So that’s what the movie is about on its outermost level. But hiding behind the story of a paraplegic ex-marine and his twelve-foot-tall, blue-skinned girlfriend is another story, one most viewers will recognize all too clearly. Other than the hero, a handful of his friends, and some scientists (including a peculiarly cast Sigourney Weaver), the earthlings are depicted as rank imperialists. They have no respect for the natives, no interest in learning about their ways or about their culture or their faith. They are clearly mimicking those Europeans who arrived in the New World and claimed it for their European masters without regard for the fact that the land was already populated by millions of people who had no need to be discovered at all and whose civilization was, in many ways, the equivalent of the Europeans’ in terms of its complexity, its sense of social justice, and its morality.
We all know how that story ended. And, for the most part, we don’t think about it that much. We tell ourselves that times change, that history marches on. We know in some vague way that wrongs were done, but most Americans would be unable even to identify by name the Indian tribe that was living on the land on which their own houses now stand before European settlers arrived here three or four centuries ago. Being sensitive, moral people, we find the story of how the indigenous population was disenfranchised, then neatly gotten rid of, to be upsetting. But we solve that problem, mostly, by ignoring it and telling ourselves (a) that there’s nothing to do about it now and (b) that it wasn’t our people who arrived here when there were still indigenous Indian tribes in place where we live, so it’s not really our burden to bear. And besides, who knows if those tribes in place when the Europeans arrived were themselves the original indigenes? One way or the other, we tell ourselves that what’s done is done and we have no choice but to learn from the past and move forward into the future.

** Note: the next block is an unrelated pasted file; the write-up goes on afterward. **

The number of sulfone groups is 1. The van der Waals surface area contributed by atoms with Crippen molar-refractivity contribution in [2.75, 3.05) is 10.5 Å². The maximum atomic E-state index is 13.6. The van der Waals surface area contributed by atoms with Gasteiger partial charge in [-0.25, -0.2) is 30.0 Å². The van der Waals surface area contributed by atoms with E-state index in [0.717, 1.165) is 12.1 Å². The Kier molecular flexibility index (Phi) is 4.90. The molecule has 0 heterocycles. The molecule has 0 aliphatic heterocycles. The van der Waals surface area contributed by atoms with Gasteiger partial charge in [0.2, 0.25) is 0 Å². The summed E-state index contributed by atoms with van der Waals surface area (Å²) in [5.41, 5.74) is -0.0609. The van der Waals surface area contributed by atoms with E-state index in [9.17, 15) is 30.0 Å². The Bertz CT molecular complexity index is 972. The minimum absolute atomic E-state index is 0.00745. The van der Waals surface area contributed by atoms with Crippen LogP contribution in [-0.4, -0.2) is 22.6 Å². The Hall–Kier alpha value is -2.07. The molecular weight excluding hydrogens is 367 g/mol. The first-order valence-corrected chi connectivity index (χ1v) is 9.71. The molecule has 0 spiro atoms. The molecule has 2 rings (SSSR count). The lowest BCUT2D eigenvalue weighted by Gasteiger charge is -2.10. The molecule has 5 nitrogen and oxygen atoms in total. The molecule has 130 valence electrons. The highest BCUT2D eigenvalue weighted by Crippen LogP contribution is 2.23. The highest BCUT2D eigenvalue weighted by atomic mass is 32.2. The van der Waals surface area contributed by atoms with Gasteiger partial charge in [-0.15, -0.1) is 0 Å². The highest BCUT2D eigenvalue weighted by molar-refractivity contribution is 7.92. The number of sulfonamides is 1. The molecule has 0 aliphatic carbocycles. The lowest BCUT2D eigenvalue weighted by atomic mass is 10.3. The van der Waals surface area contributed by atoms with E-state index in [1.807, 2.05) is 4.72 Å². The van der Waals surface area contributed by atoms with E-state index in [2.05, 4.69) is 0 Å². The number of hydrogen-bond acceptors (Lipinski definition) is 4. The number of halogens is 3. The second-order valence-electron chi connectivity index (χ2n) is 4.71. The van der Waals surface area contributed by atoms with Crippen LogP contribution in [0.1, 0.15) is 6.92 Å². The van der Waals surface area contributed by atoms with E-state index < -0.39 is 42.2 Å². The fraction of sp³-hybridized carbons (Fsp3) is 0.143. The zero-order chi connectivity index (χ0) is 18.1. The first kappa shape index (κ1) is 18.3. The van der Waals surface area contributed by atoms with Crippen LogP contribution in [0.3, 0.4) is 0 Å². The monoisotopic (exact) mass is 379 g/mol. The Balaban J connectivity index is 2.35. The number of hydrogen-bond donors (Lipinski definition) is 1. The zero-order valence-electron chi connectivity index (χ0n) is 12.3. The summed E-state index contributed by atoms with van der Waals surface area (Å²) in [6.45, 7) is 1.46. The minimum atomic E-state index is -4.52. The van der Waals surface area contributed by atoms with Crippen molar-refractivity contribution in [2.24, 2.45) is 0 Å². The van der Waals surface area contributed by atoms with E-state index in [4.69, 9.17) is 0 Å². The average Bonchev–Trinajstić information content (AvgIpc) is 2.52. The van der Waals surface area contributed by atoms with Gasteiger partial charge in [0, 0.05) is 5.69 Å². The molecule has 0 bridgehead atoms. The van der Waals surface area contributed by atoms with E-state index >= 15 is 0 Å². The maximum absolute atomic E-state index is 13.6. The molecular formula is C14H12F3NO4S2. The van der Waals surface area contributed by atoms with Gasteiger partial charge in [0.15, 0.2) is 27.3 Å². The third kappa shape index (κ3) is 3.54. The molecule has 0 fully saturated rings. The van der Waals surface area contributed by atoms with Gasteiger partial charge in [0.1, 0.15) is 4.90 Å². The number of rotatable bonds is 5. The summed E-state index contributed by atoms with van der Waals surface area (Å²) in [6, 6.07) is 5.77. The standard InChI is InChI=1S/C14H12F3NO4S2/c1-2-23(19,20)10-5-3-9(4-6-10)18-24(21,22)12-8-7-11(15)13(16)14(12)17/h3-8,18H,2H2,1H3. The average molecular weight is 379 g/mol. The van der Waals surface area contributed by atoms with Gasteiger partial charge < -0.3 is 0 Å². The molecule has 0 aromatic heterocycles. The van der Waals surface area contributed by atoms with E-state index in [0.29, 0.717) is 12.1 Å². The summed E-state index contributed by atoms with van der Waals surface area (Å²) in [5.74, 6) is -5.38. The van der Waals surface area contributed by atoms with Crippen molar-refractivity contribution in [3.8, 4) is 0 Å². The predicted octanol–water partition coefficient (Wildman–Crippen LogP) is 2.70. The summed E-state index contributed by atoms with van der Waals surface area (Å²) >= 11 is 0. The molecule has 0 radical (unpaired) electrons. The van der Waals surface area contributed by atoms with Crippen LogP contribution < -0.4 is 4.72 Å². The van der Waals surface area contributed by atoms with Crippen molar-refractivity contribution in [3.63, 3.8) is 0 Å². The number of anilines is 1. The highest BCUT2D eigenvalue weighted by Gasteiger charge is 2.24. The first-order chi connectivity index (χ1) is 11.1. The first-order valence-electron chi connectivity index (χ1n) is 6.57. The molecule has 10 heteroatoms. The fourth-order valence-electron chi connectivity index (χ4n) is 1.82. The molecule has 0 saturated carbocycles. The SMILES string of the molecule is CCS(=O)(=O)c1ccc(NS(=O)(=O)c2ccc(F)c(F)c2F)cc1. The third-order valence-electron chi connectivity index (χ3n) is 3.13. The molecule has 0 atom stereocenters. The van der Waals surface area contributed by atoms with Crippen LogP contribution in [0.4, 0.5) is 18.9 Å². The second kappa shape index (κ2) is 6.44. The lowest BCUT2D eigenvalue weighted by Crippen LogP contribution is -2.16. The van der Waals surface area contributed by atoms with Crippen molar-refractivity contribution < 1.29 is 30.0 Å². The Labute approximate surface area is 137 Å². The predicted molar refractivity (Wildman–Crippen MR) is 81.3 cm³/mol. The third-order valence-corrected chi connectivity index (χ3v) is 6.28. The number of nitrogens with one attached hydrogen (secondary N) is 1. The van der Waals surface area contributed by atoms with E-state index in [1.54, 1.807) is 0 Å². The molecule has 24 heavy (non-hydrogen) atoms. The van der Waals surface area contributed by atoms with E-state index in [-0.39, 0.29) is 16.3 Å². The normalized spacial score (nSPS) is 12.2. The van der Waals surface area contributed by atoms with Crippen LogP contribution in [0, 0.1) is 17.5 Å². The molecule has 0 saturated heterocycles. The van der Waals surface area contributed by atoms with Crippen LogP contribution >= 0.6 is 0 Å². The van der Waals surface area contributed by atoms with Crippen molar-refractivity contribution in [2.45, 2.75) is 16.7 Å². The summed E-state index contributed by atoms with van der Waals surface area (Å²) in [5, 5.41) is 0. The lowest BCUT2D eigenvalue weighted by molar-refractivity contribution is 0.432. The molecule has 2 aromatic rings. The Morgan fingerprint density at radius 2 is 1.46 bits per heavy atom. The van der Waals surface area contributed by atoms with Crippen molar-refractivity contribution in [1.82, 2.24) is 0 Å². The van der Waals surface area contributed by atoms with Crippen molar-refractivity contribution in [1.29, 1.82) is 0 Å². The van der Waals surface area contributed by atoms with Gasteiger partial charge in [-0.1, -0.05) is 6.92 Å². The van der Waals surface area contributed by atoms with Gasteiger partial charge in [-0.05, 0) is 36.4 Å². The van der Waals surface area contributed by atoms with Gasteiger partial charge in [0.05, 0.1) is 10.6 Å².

I find myself thinking about Israel in this context as well…and I suspect that Avatar will be taken as a kind of midrash on the Israeli-Palestinian controversy by viewers all over the world. In terms of the battle for world opinion, it suddenly strikes me—after seeing the film and liking it so much—to wonder how much has turned and will turn in the future on the question of which party ultimately gets to play which role when the story of the film is transposed onto the world of Middle Eastern politics. The Palestinians have done yeoman’s work in presenting themselves as the Na’vi, after all, by depicting themselves precisely as the indigenes pushed off their space by morally obtuse Europeans who, almost arbitrarily, chose to settle in their place and then semi-amazingly got a world racked with guilt over its own genocidal tendencies to ratify its take-over of somebody else’s property. Indeed, if there’s one point upon which all Palestinian groups seem to agree, in fact, it’s precisely the concept that the fate of the Palestinians in Israel is precisely parallel to the fate of native peoples the world over. Taking the story into outer space is merely the next logical step in the effort to come to terms with the horrible heritage of racist imperialism.
I wonder why it is that Israel hasn’t devoted itself to noting more passionately and more clearly that the Jews are the real indigenes in this story and that it was the Arabs who came lately to the land, arriving first on the scene in the seventh century (the precise date is 636 C.E.) when Muslims first wrested the land from a decaying Byzantine Empire. Okay, it’s true that today’s Palestinians are not the invaders who seized the land thirteen centuries ago. And it’s surely also true that thirteen hundred years is long enough to feel rooted in a place for any people. (Consider how Americans feel about their country after only two and a quarter centuries, for example.)